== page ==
Scientists have discovered a massive, 3,600 square foot and heretofore unknown coral reef system at the mouth of the Amazon River, reported the Guardian.
The 600-mile coral formation "ranges from about 30-120m deep and stretches from French Guiana to Brazil's Maranhão state," the paper wrote, and researchers, oil companies and governments are scrambling to explore it. According to initial results published in Science Advances the site is "impoverished" but boasts impressive biodiversity.
Source: Carlos Rezende (UENF) and Fabiano Thompson (UFRJ)/NPR
The reef system escaped detection due to the Amazon's muddy outflow, which is visible from space and clouds the waters. However, that same freshwater outflow gave life to the reef.
"Coral reefs usually don't thrive in muddy waters, like the mouth of the world's largest river, but the Amazon has a freshwater outflow," reported NPR's Catherine Osborn. "It appears to have produced a reef with over 60 species of sponges and 73 species of fish, spiny lobsters, sea stars, and other ocean life. The reef stretches from the coast of French Guiana to Brazil's Maranhão state."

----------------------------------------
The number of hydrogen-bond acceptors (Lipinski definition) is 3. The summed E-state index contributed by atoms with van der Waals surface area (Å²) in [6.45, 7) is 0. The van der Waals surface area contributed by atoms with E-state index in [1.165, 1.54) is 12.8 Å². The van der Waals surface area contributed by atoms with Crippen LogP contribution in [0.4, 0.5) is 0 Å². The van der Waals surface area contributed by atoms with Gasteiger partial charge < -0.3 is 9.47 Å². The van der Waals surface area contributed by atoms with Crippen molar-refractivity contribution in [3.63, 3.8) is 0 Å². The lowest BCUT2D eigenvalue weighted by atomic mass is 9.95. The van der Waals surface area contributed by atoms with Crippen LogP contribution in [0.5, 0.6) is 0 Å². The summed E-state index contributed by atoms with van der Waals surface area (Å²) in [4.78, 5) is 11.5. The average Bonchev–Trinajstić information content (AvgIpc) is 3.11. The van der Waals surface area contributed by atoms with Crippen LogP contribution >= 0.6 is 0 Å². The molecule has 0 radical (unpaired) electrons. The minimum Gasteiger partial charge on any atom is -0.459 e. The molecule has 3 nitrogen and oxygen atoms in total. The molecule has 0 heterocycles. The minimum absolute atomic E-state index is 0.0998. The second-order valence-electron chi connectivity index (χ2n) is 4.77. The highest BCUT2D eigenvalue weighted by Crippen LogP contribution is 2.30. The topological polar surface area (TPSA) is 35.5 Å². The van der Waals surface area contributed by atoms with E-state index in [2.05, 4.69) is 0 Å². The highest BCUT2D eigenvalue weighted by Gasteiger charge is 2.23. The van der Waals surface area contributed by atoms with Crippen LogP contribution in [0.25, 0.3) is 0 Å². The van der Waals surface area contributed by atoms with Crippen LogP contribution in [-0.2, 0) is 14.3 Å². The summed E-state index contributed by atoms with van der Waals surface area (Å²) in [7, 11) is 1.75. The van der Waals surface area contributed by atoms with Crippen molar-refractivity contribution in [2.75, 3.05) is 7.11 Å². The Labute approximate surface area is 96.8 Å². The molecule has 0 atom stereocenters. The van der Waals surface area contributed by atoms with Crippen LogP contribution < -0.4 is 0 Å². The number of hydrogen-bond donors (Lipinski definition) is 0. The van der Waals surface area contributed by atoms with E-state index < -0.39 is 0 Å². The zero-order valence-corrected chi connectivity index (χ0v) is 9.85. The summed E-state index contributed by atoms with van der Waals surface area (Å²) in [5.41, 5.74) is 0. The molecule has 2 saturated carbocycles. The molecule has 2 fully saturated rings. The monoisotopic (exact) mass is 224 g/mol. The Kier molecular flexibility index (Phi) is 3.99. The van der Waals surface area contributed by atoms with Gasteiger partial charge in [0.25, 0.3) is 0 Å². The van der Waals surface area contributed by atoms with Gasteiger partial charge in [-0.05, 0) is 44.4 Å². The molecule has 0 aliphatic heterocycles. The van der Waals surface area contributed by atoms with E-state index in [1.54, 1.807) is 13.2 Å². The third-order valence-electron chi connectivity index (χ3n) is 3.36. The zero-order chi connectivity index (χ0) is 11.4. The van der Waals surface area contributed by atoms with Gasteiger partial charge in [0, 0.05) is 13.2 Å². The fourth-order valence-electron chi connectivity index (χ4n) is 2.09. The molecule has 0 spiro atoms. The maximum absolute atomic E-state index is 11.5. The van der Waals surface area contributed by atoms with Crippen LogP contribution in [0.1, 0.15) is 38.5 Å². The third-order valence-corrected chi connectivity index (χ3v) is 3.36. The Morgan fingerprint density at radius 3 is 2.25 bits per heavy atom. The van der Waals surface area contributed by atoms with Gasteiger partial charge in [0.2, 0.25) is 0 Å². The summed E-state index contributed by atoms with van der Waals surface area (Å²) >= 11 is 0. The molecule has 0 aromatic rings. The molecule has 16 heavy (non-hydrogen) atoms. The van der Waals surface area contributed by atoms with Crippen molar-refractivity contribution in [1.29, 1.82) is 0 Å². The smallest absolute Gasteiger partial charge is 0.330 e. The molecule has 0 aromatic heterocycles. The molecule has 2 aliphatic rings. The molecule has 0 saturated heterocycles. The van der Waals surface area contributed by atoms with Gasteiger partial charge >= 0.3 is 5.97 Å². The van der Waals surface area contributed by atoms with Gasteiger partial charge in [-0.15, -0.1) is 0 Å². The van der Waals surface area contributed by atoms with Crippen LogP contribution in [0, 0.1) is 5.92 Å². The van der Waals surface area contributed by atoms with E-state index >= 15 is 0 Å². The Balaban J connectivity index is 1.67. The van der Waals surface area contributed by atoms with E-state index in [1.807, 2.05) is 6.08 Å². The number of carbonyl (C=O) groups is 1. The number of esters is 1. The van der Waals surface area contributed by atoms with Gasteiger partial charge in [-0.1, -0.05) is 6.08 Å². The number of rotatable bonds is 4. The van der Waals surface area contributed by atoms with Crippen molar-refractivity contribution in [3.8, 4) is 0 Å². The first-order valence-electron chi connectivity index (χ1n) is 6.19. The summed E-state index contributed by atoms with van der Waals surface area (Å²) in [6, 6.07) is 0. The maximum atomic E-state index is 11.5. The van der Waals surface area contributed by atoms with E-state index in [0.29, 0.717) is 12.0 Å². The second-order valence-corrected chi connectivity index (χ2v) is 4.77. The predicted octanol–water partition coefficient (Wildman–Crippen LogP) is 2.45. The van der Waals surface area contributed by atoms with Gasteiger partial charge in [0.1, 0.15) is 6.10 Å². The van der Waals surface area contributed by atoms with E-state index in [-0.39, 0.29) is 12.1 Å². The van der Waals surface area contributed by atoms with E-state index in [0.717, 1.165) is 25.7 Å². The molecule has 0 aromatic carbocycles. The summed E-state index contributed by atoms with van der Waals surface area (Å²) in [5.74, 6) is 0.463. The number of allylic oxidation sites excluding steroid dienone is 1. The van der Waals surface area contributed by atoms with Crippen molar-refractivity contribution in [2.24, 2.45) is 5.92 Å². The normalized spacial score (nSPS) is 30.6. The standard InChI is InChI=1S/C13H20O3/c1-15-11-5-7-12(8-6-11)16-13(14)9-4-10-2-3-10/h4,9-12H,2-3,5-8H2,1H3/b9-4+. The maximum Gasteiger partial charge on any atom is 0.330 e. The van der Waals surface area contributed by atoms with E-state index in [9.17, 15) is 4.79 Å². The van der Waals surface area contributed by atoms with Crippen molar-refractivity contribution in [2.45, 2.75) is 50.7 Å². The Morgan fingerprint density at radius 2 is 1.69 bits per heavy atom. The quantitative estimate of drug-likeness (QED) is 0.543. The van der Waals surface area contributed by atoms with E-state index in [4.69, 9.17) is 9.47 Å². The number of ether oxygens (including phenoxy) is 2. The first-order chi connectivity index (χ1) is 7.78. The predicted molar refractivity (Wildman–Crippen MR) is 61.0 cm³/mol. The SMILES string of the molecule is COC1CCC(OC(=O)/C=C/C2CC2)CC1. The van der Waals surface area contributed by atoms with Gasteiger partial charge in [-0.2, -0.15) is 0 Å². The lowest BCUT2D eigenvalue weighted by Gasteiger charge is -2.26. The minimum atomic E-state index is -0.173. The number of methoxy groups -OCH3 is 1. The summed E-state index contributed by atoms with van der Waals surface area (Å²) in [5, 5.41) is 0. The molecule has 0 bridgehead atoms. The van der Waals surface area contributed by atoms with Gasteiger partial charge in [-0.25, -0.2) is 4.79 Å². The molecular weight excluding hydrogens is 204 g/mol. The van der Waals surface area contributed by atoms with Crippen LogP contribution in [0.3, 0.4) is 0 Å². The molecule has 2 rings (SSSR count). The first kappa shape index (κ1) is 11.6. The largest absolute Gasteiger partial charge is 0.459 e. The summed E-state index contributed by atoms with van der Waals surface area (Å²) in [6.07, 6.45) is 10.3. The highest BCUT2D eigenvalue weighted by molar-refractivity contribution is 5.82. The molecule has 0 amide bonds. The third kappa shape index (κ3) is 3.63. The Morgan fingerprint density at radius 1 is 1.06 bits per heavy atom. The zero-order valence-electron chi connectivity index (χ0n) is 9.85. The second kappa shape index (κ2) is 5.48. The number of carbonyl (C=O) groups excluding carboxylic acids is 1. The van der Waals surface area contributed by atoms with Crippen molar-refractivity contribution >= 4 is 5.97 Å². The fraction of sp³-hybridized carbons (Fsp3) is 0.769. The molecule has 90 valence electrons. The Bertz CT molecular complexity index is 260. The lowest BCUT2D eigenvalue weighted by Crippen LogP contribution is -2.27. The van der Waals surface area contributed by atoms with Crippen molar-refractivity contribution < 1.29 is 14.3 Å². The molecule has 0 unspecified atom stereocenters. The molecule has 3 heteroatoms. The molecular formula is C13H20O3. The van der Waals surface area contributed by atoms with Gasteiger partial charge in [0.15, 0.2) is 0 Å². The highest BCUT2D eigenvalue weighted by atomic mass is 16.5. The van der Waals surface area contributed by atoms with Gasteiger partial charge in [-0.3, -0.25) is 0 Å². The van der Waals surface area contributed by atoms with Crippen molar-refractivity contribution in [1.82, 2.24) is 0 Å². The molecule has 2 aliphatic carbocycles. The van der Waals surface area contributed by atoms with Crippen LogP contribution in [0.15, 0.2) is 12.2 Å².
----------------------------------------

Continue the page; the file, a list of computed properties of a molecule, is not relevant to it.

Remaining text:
29 of those sponges are suspected to be newly discovered species, reported the Smithsonian, and just 10% of the reef has been explored.
Photos of Brazil's rainforest through the years:
"The Brazilian government has sold 80 blocks for oil exploration and drilling at the mouth of the Amazon and 20 of these are already producing oil -- some, it is thought, right on top of the reef," wrote the Guardian.
h/t the Guardian